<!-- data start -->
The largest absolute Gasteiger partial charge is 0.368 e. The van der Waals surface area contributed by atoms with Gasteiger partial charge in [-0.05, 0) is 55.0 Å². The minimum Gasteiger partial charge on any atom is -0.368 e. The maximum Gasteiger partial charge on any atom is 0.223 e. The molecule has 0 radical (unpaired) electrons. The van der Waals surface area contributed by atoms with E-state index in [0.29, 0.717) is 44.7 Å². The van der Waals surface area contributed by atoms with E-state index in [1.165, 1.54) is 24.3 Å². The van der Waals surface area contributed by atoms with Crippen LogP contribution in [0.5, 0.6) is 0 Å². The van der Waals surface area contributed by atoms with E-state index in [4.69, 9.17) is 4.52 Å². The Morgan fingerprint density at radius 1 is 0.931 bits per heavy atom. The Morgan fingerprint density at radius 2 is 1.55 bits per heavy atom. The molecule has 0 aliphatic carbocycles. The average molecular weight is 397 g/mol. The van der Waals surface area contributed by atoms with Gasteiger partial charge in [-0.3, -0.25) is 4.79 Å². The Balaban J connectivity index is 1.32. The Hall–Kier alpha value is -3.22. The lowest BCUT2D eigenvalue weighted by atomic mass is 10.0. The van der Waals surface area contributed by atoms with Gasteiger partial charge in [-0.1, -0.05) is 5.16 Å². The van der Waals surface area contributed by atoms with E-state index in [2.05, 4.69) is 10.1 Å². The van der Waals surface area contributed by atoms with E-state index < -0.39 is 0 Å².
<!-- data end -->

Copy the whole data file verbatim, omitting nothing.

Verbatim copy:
The largest absolute Gasteiger partial charge is 0.368 e. The van der Waals surface area contributed by atoms with Gasteiger partial charge in [-0.05, 0) is 55.0 Å². The minimum Gasteiger partial charge on any atom is -0.368 e. The maximum Gasteiger partial charge on any atom is 0.223 e. The molecule has 0 radical (unpaired) electrons. The van der Waals surface area contributed by atoms with E-state index in [0.29, 0.717) is 44.7 Å². The van der Waals surface area contributed by atoms with E-state index in [1.165, 1.54) is 24.3 Å². The van der Waals surface area contributed by atoms with Crippen LogP contribution in [0.5, 0.6) is 0 Å². The van der Waals surface area contributed by atoms with E-state index in [4.69, 9.17) is 4.52 Å². The Morgan fingerprint density at radius 1 is 0.931 bits per heavy atom. The Morgan fingerprint density at radius 2 is 1.55 bits per heavy atom. The molecule has 0 aliphatic carbocycles. The average molecular weight is 397 g/mol. The van der Waals surface area contributed by atoms with Gasteiger partial charge in [-0.3, -0.25) is 4.79 Å². The Balaban J connectivity index is 1.32. The Hall–Kier alpha value is -3.22. The lowest BCUT2D eigenvalue weighted by atomic mass is 10.0. The van der Waals surface area contributed by atoms with Gasteiger partial charge in [-0.1, -0.05) is 5.16 Å². The van der Waals surface area contributed by atoms with E-state index in [2.05, 4.69) is 10.1 Å². The van der Waals surface area contributed by atoms with E-state index < -0.39 is 0 Å².